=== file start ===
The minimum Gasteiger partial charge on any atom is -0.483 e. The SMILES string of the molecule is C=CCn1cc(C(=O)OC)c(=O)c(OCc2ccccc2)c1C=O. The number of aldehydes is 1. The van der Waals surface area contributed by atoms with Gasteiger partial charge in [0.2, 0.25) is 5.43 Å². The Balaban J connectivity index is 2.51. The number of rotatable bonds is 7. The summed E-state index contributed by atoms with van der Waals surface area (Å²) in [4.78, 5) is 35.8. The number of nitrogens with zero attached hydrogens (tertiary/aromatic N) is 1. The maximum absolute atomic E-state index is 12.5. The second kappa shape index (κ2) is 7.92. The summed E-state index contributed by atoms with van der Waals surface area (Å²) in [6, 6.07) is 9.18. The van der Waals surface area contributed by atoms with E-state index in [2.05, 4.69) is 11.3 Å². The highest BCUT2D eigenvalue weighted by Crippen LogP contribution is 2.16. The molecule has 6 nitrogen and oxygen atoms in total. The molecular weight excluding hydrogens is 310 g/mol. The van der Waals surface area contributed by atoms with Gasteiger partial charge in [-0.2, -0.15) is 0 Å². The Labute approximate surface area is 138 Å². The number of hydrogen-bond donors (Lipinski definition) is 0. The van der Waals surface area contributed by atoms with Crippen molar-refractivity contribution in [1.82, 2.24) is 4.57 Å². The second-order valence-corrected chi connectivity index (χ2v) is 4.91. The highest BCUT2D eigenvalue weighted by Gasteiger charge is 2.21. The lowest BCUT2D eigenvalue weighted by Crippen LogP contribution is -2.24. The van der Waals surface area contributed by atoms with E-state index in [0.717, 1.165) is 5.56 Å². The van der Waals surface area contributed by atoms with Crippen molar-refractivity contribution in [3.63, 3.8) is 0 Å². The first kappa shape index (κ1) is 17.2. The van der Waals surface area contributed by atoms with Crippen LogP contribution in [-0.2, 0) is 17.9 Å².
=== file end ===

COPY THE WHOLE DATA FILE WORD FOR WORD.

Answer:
The minimum Gasteiger partial charge on any atom is -0.483 e. The SMILES string of the molecule is C=CCn1cc(C(=O)OC)c(=O)c(OCc2ccccc2)c1C=O. The number of aldehydes is 1. The van der Waals surface area contributed by atoms with Gasteiger partial charge in [0.2, 0.25) is 5.43 Å². The Balaban J connectivity index is 2.51. The number of rotatable bonds is 7. The summed E-state index contributed by atoms with van der Waals surface area (Å²) in [4.78, 5) is 35.8. The number of nitrogens with zero attached hydrogens (tertiary/aromatic N) is 1. The maximum absolute atomic E-state index is 12.5. The second kappa shape index (κ2) is 7.92. The summed E-state index contributed by atoms with van der Waals surface area (Å²) in [6, 6.07) is 9.18. The van der Waals surface area contributed by atoms with E-state index in [2.05, 4.69) is 11.3 Å². The highest BCUT2D eigenvalue weighted by Crippen LogP contribution is 2.16. The molecule has 6 nitrogen and oxygen atoms in total. The molecular weight excluding hydrogens is 310 g/mol. The van der Waals surface area contributed by atoms with Gasteiger partial charge in [-0.2, -0.15) is 0 Å². The Labute approximate surface area is 138 Å². The number of hydrogen-bond donors (Lipinski definition) is 0. The van der Waals surface area contributed by atoms with Crippen molar-refractivity contribution in [1.82, 2.24) is 4.57 Å². The second-order valence-corrected chi connectivity index (χ2v) is 4.91. The highest BCUT2D eigenvalue weighted by Gasteiger charge is 2.21. The lowest BCUT2D eigenvalue weighted by Crippen LogP contribution is -2.24. The van der Waals surface area contributed by atoms with E-state index in [0.717, 1.165) is 5.56 Å². The van der Waals surface area contributed by atoms with Crippen molar-refractivity contribution in [3.63, 3.8) is 0 Å². The first kappa shape index (κ1) is 17.2. The van der Waals surface area contributed by atoms with Crippen LogP contribution in [-0.2, 0) is 17.9 Å².